The role of environment
There is general acknowledgement in the literature that the environment is important for learning. Indeed Loris Malaguzzi contends that the environment is the “third teacher” in Reggio-inspired pedagogy, placing the furniture arrangement, materials, and décor on par with the teaching/learning that takes place in a space. Further, programmatic curriculum documents remind teachers of primary grades in Ontario, Canada that their classrooms should reflect “the ideas, values, attitudes, and cultures of those who use the space” (Ontario Ministry of Education, 2014, p. 20)
Beliefs about literacies
In this work, I look through the theoretical and analytical lenses of local literacies (Barton & Hamilton, 1998), multiliteracies (Cope & Kalantzis, 2000), and geosemiotics (Scollon & Scollon, 2003) to consider the tensions between authentic expressions of children’s learning of literac(ies) and evidence of the prescribed literacy mandates of an accountability culture.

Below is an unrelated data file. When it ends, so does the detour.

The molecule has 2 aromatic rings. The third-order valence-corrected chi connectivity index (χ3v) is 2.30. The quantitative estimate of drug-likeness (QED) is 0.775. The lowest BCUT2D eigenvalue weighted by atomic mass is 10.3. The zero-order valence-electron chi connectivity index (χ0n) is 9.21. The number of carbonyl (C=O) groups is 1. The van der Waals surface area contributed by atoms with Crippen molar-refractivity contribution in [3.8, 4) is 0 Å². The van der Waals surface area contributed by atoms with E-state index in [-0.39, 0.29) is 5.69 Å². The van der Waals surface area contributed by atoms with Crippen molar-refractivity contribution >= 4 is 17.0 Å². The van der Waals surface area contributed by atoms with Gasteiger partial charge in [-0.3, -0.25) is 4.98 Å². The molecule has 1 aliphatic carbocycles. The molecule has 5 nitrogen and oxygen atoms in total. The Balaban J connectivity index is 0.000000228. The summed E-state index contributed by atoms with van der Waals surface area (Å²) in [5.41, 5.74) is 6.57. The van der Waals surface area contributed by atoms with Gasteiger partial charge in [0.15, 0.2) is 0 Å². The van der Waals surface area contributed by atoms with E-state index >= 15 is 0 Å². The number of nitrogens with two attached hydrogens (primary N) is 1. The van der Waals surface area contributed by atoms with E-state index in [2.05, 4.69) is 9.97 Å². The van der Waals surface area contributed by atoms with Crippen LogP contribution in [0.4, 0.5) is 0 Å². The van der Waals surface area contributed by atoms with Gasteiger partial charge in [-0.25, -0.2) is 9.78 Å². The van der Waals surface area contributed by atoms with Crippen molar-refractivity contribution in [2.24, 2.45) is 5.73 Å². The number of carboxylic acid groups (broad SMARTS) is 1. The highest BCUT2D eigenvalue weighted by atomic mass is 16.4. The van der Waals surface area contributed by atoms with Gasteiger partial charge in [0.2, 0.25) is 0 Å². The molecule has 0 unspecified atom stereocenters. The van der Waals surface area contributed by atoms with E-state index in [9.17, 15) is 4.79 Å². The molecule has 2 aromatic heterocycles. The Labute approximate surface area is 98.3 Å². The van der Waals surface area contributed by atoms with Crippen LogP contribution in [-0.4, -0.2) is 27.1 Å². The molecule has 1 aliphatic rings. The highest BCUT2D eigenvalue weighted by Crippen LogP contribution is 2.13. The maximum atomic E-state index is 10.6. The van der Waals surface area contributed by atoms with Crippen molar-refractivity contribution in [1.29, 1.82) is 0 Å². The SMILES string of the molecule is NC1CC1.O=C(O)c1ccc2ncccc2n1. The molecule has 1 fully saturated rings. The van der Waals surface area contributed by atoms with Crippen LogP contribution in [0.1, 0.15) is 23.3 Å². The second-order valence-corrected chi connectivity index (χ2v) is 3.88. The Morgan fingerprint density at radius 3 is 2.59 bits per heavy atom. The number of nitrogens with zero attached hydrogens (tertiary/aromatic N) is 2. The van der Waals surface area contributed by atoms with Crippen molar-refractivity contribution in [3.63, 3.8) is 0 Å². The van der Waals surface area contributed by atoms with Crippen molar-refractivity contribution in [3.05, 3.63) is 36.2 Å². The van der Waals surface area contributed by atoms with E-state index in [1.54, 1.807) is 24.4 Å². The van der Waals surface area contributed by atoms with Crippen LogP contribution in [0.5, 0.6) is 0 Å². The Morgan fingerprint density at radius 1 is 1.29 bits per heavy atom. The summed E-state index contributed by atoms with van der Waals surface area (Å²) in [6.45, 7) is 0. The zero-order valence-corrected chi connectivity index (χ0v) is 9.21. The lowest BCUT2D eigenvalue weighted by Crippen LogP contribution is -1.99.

Project overview and themes in the data
The project was conceived of as a photo case study, and grew to include 31 classes across five schools in the same rural southwestern Ontario area. The data set comprises over 3000 still shots which have been analyzed by class, across grades in a school, and across grades and schools to identify commonalities in what is seen on the walls of a classroom or in the classrooms of a particular grade.
In setting photos side by side and making comparisons grade by grade, I identified themes related to: teacher created and teacher purchased materials; the height placement of particular materials; behaviour charts/motivational materials; the privileging of English print materials in light of a student population that possessed several non-English literacies; and the surprising amount of what I term “institutional literacy” – the documents that are important for the safe running of a school but that have little impact on student learning.